So it's not that those things might not be valuable or important, but just that there's other things that are getting left out?
Yes, there has to be deeper things going on in our lives and than these surface things that sometimes we can spend a lot of time talking about. I would even say the busyness that we talk about a lot of times—I know sometimes I sit down with women and there's this whole list that comes out when you ask How are you doing? Even though it is what's going on in their lives, it's still the surface of what's going on in someone's life. So the question is How do we get to what are some of the root issues that might be causing the stress in our life or that might be causing maybe a misguided perspective of what's going on in our life? How do we get past what's happening in my life? to How do I grow in my faith in this life I have? Everybody's life is, I think, legitimately busy and there are hard things and there are struggles—and there's a real! I'm not saying those aren't real, but sometimes we can spend all of our time on the outer things that we never get to the inner things of the heart. And so my hope in this book is to help provide that pathway to get there without it being awkward, because sometimes you're like, Oh, can I go there? Can I go that deep with this person or do we just want to say on the surface? And so I think sometimes by saying we're gonna do this book together, you both bought in. You both said, Yep, we're gonna go here together. We're going to talk about real things together. And there's a lot of freedom in that.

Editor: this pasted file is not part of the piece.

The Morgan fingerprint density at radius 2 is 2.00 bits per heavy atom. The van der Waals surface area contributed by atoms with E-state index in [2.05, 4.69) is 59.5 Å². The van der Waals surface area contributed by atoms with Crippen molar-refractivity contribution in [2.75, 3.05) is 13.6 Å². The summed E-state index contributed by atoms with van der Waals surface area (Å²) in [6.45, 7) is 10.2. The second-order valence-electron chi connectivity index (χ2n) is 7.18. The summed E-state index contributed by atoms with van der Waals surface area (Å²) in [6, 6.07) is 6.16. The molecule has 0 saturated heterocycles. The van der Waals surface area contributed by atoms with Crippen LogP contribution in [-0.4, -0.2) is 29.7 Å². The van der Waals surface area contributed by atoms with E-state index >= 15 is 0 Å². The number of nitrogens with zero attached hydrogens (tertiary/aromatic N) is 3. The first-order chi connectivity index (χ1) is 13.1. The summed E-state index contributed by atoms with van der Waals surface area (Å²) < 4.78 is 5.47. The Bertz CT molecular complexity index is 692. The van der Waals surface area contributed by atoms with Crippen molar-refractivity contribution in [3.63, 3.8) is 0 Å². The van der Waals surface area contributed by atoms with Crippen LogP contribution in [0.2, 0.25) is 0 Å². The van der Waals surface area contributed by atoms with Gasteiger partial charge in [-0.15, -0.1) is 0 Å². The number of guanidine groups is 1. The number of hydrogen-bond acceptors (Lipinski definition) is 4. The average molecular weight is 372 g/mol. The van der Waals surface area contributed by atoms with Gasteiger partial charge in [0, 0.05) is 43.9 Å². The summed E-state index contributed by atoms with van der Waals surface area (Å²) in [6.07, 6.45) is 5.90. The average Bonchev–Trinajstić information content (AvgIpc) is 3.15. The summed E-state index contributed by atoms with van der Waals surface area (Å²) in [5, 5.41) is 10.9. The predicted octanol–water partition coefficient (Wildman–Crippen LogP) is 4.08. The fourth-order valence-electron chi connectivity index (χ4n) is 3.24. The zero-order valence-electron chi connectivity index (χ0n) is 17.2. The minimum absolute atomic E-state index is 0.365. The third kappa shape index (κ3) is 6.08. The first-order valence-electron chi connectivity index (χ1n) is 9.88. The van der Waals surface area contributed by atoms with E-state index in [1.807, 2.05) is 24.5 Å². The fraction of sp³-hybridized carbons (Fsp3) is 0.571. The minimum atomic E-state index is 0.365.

Letting Our Guards Down